“But for the open web, that’s not going to be the scalable solution.”
‘You’re going to see advertisers pivot to context’
Beyond G/O, how does Spiegel think the death of third-party cookies will change the publishing industry?
“Crystal balling the future, I think it’s going to be an evolving space. I think that January 2022 is going to be a realisation moment. If you think about just how much of a publisher’s inventory is falling to open, non-direct programmatic…
“The ones that have invested in building strategy, that’s when all of this [preparation] is going to start to pay off. But it’s going to take time for the industry as a whole to adopt it because, not for nothing, our advertisers have been using a flawed attribution model based on the third-party cookie for the last 20 years.”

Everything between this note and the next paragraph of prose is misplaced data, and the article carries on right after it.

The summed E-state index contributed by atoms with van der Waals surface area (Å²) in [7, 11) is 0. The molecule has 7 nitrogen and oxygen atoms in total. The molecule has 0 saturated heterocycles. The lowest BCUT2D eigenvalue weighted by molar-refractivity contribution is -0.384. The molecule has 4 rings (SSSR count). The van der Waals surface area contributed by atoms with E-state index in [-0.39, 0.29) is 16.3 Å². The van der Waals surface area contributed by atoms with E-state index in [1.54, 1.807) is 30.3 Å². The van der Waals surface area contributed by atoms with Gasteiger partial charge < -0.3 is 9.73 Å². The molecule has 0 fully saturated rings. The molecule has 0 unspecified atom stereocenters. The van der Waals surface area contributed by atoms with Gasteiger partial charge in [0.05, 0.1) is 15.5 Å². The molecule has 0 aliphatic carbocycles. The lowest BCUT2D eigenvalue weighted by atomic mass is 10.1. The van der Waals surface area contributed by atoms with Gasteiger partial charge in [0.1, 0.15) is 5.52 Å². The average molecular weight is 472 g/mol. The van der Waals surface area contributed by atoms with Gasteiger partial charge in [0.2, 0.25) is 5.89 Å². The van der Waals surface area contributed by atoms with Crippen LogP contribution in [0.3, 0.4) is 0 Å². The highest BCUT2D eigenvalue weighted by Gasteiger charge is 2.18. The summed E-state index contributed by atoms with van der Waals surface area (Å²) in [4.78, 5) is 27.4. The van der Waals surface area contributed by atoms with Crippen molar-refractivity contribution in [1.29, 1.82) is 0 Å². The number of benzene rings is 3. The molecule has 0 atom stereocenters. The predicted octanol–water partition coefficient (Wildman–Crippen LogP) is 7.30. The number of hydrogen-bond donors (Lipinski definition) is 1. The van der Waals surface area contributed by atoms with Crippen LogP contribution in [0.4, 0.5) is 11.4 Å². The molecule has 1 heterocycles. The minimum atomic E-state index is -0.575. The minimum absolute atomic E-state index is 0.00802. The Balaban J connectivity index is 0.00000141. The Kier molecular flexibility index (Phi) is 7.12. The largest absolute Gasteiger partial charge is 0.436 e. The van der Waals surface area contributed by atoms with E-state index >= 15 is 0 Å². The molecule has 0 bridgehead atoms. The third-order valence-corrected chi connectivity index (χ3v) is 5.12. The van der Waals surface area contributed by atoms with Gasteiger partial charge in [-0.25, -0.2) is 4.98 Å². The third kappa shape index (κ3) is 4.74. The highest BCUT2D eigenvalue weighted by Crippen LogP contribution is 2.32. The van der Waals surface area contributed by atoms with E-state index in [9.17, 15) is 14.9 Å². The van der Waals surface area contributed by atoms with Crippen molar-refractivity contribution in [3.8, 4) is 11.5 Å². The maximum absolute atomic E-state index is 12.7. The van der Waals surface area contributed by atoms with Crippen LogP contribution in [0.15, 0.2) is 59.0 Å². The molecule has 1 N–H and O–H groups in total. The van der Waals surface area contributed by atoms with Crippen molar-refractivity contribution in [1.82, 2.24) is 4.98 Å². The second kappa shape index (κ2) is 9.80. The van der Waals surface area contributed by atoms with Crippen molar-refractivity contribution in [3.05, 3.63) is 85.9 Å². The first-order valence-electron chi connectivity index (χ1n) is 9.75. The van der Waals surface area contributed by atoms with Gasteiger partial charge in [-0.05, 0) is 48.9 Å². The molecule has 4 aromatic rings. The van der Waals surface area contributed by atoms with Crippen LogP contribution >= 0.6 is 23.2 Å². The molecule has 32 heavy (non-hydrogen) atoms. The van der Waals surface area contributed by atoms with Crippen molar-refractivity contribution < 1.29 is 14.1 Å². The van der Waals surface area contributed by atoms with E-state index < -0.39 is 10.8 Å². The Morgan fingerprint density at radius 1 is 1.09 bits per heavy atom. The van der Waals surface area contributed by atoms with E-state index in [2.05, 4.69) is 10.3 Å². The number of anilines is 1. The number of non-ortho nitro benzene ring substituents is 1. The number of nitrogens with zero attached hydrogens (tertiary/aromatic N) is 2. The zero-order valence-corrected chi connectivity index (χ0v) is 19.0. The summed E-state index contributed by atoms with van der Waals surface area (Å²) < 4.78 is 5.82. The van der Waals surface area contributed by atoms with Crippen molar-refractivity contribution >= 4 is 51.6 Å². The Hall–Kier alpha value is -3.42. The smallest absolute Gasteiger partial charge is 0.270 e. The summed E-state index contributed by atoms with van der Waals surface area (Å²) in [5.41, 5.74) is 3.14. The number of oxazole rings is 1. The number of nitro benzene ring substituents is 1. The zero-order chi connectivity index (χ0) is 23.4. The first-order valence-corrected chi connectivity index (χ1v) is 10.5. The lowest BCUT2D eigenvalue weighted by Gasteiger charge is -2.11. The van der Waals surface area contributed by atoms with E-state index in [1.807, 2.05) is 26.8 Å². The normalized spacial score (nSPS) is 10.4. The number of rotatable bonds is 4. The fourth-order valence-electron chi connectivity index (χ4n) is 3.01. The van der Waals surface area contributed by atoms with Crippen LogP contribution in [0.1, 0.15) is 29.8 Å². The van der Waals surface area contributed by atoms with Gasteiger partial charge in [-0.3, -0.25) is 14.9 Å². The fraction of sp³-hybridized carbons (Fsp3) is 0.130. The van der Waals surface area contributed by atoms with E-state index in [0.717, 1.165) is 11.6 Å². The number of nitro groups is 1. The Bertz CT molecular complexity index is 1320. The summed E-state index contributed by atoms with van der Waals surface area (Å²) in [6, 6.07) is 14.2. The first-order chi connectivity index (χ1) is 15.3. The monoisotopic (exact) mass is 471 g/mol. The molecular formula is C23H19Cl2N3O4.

He predicts a “wave of consolidation” and suggests that publishers and marketers will come to recognise the merits of contextual advertising.
“Context never really went away from being effective,” he says, noting that it has always worked well with traditional media – TV, radio and print. “It just didn’t check the box when you’re saying: ‘Oh, am I hitting a 21-34-year-old who might be interested in X, Y and Z?’”
He adds: “So we’re going to go back in a sense to the way that advertising has always worked, which is that context is key. And intent signals are key. And building a robust picture… It’s taking context to the next level.”